Now to Call the Shots
Prime Minister Narendra Modi now faces the primary test of authority
Prime Minister Narendra Modi has reached a very delicate and significant phase of his term, one that has little to do with his party’s prospects in Uttar Pradesh but a lot to do with the stamp of authority he wants to cement on his office by the time he is up for re-election in 2019.
This relates to the PM’s institutional role as head of executive. And, by now, the broad consensus is that he runs a tight ship, steered by a powerful PMO that has sought to actively explore the boundaries of executive authority. The impact of the change he brought has been felt on other institutions: legislature, judiciary, even the bureaucracy.
This was well in tune with the sweeping mandate for change that catapulted him to Delhi. But three years down the line, Prime Minister Modi is no longer an outsider correcting the system. He is very much at the heart of the system: as much the rulekeeper as the challenger. Why is any of this power nuance relevant? Because change is in the air again: in judiciary, legislature, the presidency and a range of other statutory authorities. This, in turn, will test the relatively stable executive.
By August, when there’s a new president and vice-president, which also means a new chair of the Rajya Sabha, Modi would appear every bit a veteran on Raisina Hill. The onus to guide these relationships would lie very much with him and his executive regardless of who is elected and how.
The conversation with the judiciary is already on test with a new Chief Justice of India (CJI) at the helm. Both sides are striving hard to close the gap on the Memorandum of Procedure to appoint judges. CJI J S Khehar also doesn’t go beyond August. Which means we may have another new head in the Supreme Court along with the president and vice-president. Thus, the constitutional responsibility of harmonising these new relations will fall on the PMO.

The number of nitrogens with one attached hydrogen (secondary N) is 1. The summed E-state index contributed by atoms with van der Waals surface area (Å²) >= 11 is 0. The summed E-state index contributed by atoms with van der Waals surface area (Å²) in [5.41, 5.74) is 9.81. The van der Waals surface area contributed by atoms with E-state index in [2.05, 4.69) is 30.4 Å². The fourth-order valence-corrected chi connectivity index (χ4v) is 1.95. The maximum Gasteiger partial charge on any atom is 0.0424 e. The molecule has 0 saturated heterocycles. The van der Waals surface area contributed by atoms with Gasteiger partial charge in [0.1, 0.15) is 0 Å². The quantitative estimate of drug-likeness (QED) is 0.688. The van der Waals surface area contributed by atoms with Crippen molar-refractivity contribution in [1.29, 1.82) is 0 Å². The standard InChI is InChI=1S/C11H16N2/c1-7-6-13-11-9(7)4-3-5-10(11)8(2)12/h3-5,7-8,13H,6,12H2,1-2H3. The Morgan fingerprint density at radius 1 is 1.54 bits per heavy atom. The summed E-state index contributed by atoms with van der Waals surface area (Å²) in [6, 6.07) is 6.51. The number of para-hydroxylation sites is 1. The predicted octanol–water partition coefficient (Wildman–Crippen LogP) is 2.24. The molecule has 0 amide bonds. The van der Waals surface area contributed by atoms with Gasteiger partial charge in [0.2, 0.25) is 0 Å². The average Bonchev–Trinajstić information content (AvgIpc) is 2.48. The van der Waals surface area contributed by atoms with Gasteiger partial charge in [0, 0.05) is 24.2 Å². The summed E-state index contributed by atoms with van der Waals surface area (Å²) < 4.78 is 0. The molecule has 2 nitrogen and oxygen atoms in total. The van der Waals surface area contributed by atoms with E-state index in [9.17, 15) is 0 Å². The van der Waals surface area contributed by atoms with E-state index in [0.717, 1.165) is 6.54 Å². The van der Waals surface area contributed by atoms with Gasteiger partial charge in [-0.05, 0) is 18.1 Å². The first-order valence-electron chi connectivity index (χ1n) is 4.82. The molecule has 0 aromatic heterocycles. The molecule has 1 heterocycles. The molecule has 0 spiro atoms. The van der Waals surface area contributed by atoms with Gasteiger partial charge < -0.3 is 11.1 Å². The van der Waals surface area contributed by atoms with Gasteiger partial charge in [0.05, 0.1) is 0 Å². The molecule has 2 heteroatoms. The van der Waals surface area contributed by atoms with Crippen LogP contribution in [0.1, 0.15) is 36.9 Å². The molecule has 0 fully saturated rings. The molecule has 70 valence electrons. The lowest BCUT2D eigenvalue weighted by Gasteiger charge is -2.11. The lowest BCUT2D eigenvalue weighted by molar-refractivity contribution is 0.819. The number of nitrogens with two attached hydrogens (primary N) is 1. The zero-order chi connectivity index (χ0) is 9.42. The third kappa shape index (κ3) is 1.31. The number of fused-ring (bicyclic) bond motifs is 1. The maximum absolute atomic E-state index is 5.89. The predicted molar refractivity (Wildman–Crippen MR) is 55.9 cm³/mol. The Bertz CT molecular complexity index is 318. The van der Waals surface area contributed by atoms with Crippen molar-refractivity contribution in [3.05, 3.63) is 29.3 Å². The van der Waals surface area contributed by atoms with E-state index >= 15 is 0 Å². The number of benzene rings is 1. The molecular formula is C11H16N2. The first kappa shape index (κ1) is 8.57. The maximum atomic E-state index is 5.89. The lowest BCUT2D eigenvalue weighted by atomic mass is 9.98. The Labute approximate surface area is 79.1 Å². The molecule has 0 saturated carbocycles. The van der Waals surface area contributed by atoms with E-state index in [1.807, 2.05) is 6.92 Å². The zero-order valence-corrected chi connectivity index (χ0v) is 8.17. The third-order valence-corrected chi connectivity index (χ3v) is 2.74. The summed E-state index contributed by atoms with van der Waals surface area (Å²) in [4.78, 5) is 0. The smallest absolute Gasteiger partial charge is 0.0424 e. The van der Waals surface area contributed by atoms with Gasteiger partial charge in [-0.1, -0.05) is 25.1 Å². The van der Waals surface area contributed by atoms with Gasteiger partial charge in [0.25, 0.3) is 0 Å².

On Uneven Keel
This task is harder than it seems. Take the case of the RBI governor, a statutorily autonomous office that has been under scrutiny for the nature of its role since Raghuram Rajan’s last few months in office to the recent handling of the demonetisation issue. GoI has had to engage in coursecorrection of late to ensure that the grammar of the relationship doesn’t get skewed against RBI’s institutional autonomy.
Yet, there’s no doubt that a powerful executive through higher offices of the government will have a dominant say in reshaping these new equations. A typical example was the RBI-Election Commission (EC) standoff on candidates in the ongoing state elections unable to access fund amounts mandated by the EC.
RBI said it could not grant an exemption just to election contestants. Eventually, GoI’s silent intervention and honest brokering at the highest levels resolved the matter.
But it’s not easy to attain the same degree of effectiveness each time. In the Jallikattu case, the Tamil Nadu government did engage in a sleight of hand by categorising ‘bull taming’ as a sport, hence a state subject on which it could legislate. So, all it sought was an approval on a point of law. The Centre played along, ostensibly to ensure the crowds got off the streets but knowing well that the stage for a fresh court battle was being set.
Events like J Jayalalithaa’s death did alter the board in a way that the TamilNadugovernmentcouldauthor such a script with the Centre. Similarly, one can say Rajan’s departure did impact the nature of RBI’s response on key issues with the government.
But broadly, all of this firmly indicates that the executive — and, so, the PM — will probably take institutional centre-stage in the rejig of the constitutional balance of power within the next few months. This, especially, after the gradual exit of powerful political personalities, including some key UPA appointees.
But with centre-stage comes greater scrutiny. Questions will be asked that if GoI can exercise more institutional muscle on the Supreme Court to develop a screening mechanism to shortlist judges for appointment, will it also initiate a conversation with its own party back end on the quality of the selection of governors, a crucial constitutional office?
Governors selected for the sensitive northeast states of Arunachal Pradesh and Meghalaya have had to re- sign within the first two years. They were outright political appointees, who became a source of embarrassment for the government. There are a few others constantly treading the thin line. One of them has even been told off for venting political views on social media.
Chill, Deep Dive Ahead
And then there’s the other side of the problem in Jammu & Kashmir. There, the Centre is struggling to find its own suitable candidate to replace octogenarian N N Vohra, who is now in the fourth year of his second term.
From meeting standards to setting standards is always a challenging journey. It can be both heady and humbling at the same time. Not all PMs have had the popular mandate to traverse this space with authority. Modi is among those rare exceptions withtheopportunitytodefinehisown institutional stamp. And it’s that leg that’s now begun, where winning elections is not necessarily the primary test of authority.
A little touch-up won’t harm you